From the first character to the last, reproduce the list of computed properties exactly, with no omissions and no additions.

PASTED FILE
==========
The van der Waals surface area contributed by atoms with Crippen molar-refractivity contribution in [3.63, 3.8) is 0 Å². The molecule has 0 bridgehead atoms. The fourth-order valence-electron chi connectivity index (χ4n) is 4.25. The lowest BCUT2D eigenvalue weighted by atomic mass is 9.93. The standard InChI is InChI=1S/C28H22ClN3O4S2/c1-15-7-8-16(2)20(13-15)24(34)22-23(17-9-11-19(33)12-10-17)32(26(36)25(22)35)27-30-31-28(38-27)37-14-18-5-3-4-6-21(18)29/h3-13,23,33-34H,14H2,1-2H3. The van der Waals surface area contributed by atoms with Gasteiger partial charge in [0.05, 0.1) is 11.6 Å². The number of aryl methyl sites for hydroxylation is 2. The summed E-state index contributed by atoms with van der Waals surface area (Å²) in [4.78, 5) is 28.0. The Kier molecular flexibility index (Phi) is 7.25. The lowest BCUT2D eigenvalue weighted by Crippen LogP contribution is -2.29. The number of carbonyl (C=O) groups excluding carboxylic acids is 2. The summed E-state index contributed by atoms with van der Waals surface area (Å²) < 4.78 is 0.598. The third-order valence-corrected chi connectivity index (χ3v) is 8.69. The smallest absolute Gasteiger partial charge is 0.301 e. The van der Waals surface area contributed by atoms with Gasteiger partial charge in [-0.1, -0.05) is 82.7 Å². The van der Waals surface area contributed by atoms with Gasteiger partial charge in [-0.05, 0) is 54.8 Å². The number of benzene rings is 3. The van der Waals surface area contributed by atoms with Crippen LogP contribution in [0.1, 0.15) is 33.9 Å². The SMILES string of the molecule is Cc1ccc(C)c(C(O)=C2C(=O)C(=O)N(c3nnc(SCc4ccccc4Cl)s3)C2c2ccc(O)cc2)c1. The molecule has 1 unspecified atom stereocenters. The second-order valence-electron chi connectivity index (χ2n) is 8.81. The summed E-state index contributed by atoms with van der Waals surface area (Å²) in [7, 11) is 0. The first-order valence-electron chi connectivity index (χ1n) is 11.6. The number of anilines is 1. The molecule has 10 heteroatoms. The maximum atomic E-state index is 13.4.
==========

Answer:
The van der Waals surface area contributed by atoms with Crippen molar-refractivity contribution in [3.63, 3.8) is 0 Å². The molecule has 0 bridgehead atoms. The fourth-order valence-electron chi connectivity index (χ4n) is 4.25. The lowest BCUT2D eigenvalue weighted by atomic mass is 9.93. The standard InChI is InChI=1S/C28H22ClN3O4S2/c1-15-7-8-16(2)20(13-15)24(34)22-23(17-9-11-19(33)12-10-17)32(26(36)25(22)35)27-30-31-28(38-27)37-14-18-5-3-4-6-21(18)29/h3-13,23,33-34H,14H2,1-2H3. The van der Waals surface area contributed by atoms with Gasteiger partial charge in [0.05, 0.1) is 11.6 Å². The number of aryl methyl sites for hydroxylation is 2. The summed E-state index contributed by atoms with van der Waals surface area (Å²) in [4.78, 5) is 28.0. The Kier molecular flexibility index (Phi) is 7.25. The lowest BCUT2D eigenvalue weighted by Crippen LogP contribution is -2.29. The number of carbonyl (C=O) groups excluding carboxylic acids is 2. The summed E-state index contributed by atoms with van der Waals surface area (Å²) < 4.78 is 0.598. The third-order valence-corrected chi connectivity index (χ3v) is 8.69. The smallest absolute Gasteiger partial charge is 0.301 e. The van der Waals surface area contributed by atoms with Gasteiger partial charge in [-0.1, -0.05) is 82.7 Å². The van der Waals surface area contributed by atoms with Gasteiger partial charge in [-0.05, 0) is 54.8 Å². The number of benzene rings is 3. The van der Waals surface area contributed by atoms with Crippen LogP contribution in [0.1, 0.15) is 33.9 Å². The SMILES string of the molecule is Cc1ccc(C)c(C(O)=C2C(=O)C(=O)N(c3nnc(SCc4ccccc4Cl)s3)C2c2ccc(O)cc2)c1. The molecule has 1 unspecified atom stereocenters. The second-order valence-electron chi connectivity index (χ2n) is 8.81. The summed E-state index contributed by atoms with van der Waals surface area (Å²) in [7, 11) is 0. The first-order valence-electron chi connectivity index (χ1n) is 11.6. The number of anilines is 1. The molecule has 10 heteroatoms. The maximum atomic E-state index is 13.4.